It's no secret that we live in an age of social media. I got my first iPhone in the sixth grade and have been an Instagram enthusiast ever since. The filters, the followers, having the perfect profile picture, and the endless scrolling through the "explore page."
The explore page on Instagram is basically a black hole for the insecure girl. Based on the people you follow, someone my age will more than likely open the explore page to a multitude of girls with tens of thousands of followers, meticulously styled outfits, "natural" tans, gorgeously staged photos from their beach vacations with their seemingly perfect boyfriends, and smiles that are so genuine you would think they have never been anything but happy. Once we start scrolling through these photos, it's hard to stop.
"I wish I looked like her," we think as we come across these photos.
We think we would be so much happier if only we could lose 20 pounds and rock a bikini like the girls we see on Instagram. Maybe somehow everyone would love us if we could afford to dress just a little bit cuter. If I broke down and bought pre-sets for my photos, I might have more followers/get more likes on my photos. Because these superficial accounts are so readily accessible to us, it's not hard to become invested in the lives of these women we don't even know. It's so easy to feel a pang of jealousy when we come across these pictures because to us, they're perfect.
Although it's hard not to feel insecure compared to these women, we all do it. Here's the million dollar question: why can't we be happy with ourselves right now? Why do we think that acquiring more material things will somehow equal acquiring happiness? I hate to be the bearer of bad news, but losing 20 pounds for vain reasons won't make us any happier than we were 20 pounds ago. What happens when we find a skinnier girl on Instagram? Do we lose more weight?
It's a never-ending cycle.
The truth is that these women on Instagram are not perfect. As hard as it is to believe, these are real women. Behind the filters, the hundred dollar shoes, the makeup brands they're sponsored by, and their wardrobes that seem to get bigger every day are women who were probably in our shoes (the ones we got on sale) one day. Some of them may not have been, though, and that's a harsh reality to face.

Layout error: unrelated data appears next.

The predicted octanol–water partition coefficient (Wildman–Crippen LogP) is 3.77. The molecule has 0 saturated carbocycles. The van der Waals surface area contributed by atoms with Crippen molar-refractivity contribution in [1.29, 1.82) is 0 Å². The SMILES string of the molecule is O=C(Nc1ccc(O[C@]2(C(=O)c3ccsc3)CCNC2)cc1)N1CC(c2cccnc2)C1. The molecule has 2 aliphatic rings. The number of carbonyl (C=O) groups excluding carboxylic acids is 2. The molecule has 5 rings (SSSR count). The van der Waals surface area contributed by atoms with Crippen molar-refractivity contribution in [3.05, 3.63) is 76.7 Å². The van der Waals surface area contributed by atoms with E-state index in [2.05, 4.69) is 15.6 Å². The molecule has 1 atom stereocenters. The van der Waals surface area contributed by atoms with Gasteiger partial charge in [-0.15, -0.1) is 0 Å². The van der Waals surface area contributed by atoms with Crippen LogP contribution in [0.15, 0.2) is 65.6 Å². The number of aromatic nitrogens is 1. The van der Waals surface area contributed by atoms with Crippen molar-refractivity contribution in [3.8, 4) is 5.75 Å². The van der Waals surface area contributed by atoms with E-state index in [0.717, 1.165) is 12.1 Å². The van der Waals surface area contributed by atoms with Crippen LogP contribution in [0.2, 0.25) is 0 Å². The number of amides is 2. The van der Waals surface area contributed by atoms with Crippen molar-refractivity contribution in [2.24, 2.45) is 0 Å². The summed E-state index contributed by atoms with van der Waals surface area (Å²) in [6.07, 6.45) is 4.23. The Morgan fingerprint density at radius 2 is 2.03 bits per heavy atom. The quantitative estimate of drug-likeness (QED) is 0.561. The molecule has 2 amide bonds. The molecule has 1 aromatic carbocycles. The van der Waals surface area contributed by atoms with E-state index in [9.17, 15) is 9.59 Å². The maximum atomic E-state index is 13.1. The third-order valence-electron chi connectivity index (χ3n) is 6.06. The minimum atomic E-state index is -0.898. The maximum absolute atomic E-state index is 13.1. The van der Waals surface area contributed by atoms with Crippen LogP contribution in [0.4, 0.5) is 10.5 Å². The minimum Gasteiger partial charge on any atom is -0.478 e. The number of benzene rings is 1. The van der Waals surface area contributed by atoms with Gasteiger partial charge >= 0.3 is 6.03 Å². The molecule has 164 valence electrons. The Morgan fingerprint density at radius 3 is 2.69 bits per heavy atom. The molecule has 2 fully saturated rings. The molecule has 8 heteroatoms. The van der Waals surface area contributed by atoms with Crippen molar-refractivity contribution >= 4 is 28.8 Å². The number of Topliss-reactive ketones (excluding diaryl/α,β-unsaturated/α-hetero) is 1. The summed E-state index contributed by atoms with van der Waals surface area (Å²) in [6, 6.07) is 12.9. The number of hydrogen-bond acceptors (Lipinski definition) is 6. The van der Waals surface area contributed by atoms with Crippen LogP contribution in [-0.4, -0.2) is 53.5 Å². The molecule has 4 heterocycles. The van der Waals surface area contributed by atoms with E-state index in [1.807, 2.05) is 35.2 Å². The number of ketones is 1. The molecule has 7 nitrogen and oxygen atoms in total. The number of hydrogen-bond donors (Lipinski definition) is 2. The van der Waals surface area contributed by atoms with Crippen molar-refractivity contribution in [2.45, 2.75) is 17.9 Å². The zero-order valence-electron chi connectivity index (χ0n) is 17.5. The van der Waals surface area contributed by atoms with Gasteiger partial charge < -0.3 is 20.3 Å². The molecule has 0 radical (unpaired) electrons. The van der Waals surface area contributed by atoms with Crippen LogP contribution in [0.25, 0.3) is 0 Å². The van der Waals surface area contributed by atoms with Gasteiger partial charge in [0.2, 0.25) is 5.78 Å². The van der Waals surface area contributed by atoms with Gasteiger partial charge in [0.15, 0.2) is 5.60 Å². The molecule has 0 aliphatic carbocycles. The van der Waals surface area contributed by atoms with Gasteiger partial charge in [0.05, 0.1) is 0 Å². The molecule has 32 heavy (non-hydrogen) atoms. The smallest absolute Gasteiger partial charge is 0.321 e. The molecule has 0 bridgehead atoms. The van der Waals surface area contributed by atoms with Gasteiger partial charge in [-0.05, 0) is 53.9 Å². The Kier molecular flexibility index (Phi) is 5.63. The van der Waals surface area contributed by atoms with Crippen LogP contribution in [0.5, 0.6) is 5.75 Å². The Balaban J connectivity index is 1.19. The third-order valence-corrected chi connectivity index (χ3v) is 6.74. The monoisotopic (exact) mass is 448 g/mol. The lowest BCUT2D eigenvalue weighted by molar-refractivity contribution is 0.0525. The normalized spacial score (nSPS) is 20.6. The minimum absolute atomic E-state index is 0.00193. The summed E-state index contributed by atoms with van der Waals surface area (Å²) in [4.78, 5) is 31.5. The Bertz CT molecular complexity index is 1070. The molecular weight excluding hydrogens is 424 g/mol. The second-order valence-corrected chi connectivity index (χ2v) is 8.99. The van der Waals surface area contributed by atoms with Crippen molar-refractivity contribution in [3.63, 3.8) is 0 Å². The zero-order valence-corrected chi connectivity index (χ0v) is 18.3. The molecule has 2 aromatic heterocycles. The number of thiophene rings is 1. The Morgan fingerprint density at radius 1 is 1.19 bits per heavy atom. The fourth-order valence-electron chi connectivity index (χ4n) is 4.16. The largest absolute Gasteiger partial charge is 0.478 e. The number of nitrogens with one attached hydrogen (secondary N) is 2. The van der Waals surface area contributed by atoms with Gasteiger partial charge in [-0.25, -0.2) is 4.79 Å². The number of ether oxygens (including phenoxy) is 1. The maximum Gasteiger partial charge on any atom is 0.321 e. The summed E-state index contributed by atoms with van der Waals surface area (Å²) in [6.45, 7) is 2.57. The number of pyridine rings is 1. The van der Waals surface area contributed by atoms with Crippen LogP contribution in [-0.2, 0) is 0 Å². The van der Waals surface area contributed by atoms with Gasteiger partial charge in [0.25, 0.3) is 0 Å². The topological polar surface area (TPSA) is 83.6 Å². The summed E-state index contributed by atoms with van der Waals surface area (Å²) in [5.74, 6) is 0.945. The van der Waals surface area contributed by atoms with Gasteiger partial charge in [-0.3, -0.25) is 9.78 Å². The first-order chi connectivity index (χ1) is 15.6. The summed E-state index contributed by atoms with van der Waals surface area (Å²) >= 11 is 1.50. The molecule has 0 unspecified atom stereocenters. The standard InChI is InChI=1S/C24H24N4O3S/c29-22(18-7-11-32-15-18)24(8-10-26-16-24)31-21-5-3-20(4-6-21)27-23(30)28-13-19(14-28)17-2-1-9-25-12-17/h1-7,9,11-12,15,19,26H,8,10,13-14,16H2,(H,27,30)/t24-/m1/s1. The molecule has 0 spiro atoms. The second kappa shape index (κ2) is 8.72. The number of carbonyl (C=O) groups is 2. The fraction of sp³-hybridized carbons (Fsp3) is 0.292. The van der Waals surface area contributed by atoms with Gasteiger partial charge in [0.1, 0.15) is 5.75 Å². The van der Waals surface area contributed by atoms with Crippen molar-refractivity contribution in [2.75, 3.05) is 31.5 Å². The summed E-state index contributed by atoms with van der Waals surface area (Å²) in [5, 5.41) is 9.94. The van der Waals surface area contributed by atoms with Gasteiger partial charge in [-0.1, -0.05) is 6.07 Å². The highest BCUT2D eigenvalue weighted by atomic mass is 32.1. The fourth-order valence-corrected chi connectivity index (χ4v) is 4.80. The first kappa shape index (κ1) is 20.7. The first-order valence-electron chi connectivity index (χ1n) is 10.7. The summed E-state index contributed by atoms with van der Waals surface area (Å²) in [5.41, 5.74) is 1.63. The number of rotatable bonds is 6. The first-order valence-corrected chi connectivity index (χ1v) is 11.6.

Even though these women make looking beautiful so effortless, it doesn't give us an excuse to tear ourselves down.
It took me 19 years and so many wasted tears to try to stop caring about what people thought of me. I thought I was the only one who thought that way. I was the only one who would carefully plan my outfits so the people I was trying to fit in with would like them but not question them, because I was too scared they might think I'm weird. I thought that if I bought the newest shoes, I would be playing it safe and I'd fit in.
As I got older, I came to the sickening realization that I wasn't the only person who thought like this. We pick and choose where we want to be seen in a swimsuit because we don't want to feel inferior next to our "skinny friends." We watch our words because the thought of saying something wrong in front of someone we're trying to impress would kill us.
I'll be the first to say that's bullshit.
Part of loving ourselves is learning how to be happy in the bodies we were given and not caring so much about what other people think of us. It's one of the hardest things I have ever had to do, but it's not impossible. If you are unhappy with the way you look and believe making healthy choices will help you reach a certain goal, then, by all means, make them. Feeling sorry for yourself and not working to make positive changes in your life, if needed, won't make you feel any more beautiful. We don't need new clothes to feel pretty. We don't need thousands of Instagram followers or perfectly edited photos.
Whoever taught us to apologize for who we are, who we love, what we wear, who we choose to hang out with, or even standing our ground was lying. We need to realize that we are who we are for a reason. There is not one other person on the face of the planet exactly like you, and that is something to embrace, not hide. If you don't like the person you are in the first place, it's sure as hell not easy to love that person, especially after years of trying to change for other people. It may take weeks, months, or even years. You may have an epiphany one day and start immediately embracing the person you are and have always been. However long it takes, no matter how difficult it seems, I promise you, you are not alone and it will be worth it in the end.